Thus, by tuning its own position on its internal order-chaos axis, how many other (types of) agents and how different they are, that each Agent interacts with, each Agent is locally tuning the tendency for the dynamics of the community system to lie in the ordered or the chaotic regime.
But tuning the number and differences among eco-neighbors and the number of variables that couple to each of those Agents, IS tuning the couplings among fitness landscapes and how dramatically each deforms by the adaptive moves of its dancing partners.
These observations suggests that communities will coevolve to a position on the critical surface described above such that the community simultaneously is at the dynamical edge of chaos, and that the same position will constitute a self-organized critical state with respect to the coevolutionary dynamics that maximizes mean agent fitness, minimizes mean probability of extinction, and yields a power law distribution of speciation and extinction events.
5.2.3) Uniting all the results above leads to the Working Hypothesis that coevolutionarily assemblable Molecular Maxwell Demon Autonomous Agents will:
* Coevolve internally to the Ordered Regime near the Edge of Chaos,
* Coevolve Collectively to the Ordered Regime near the Edge of Chaos.
* The community will be self-organized critical in the above coevolutionary sense.
-- This form of the hypothesis does not yet address the actual functionalities required of components, such as folding of proteins and affinities of receptors and ligands. --
5.2.4) Evidence that can be accumulated with respect to the above, part B):
i. The observed distribution of extinction events in the Record is, on Raup's latest tally, close to a power law.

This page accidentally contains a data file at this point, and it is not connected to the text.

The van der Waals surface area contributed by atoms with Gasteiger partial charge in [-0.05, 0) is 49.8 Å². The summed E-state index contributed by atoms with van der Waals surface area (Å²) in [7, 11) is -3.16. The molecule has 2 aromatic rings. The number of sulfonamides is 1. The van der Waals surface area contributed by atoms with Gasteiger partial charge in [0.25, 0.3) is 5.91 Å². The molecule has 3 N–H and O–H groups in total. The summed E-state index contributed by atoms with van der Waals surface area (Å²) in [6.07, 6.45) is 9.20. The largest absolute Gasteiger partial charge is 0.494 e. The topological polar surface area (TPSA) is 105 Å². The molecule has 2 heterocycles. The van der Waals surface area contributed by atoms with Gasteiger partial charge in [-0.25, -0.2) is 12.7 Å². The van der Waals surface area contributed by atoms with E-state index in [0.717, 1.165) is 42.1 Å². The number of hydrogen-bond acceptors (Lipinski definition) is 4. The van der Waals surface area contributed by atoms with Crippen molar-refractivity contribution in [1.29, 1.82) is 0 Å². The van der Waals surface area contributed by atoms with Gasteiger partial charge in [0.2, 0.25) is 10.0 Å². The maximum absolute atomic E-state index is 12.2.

ii. The observed life time distribution of genera is close to that predicted by the NKCS model in At Home in the Universe.
iii. If microbial communities are self-organized critical, then genotypically, and in the absence of in migration of new species, the community should be at a genetic Nash equilibrium. That is, it should be difficult for any species to increase its fitness by accepting a mutation. Thus, in the absence of in migration, the community should tend to be genetically stable.
Conversely, if a subcommunity is formed, it should not be at a Nash equilibrium and mutations should tend to accumulate.
-- Tentative positive evidence with respect to murine solid tumors with 10 cell types which do not accumulate chromosomal mutations upon transplantation, but do if subsets of the 10 cell types are transplanted. Think of the solid tumor as an ecosystem at a Nash equilibrium that is perturbed if a subset of cell types is transplanted. --
Microbial community subject to invasion and extinction should show power-law distribution of invasion successes and extinction events. Tentative evidence for power-law avalanches in models of community assembly -- Pimm.
Examination for such stable poised microbial communities as to whether, simultaneously, they are dynamically and the edge of chaos in terms of convergence and divergence along trajectories in their collective state space.
5.3) PART C OF THE WORKING HYPOTHESIS.
A poised position on a generalized "subcritical-supracritical boundary," exhibiting a generalized self-organized critical sustained expansion into the "Adjacent Possible" of the effective phase space of the community.
Here I give an incomplete description limited largely to the metabolic level of interacting molecular autonomous agents. In Lecture 6 I discuss the "Adjacent Possible" in more detail, and attempt to expand Part 3 of the Working Hypothesis.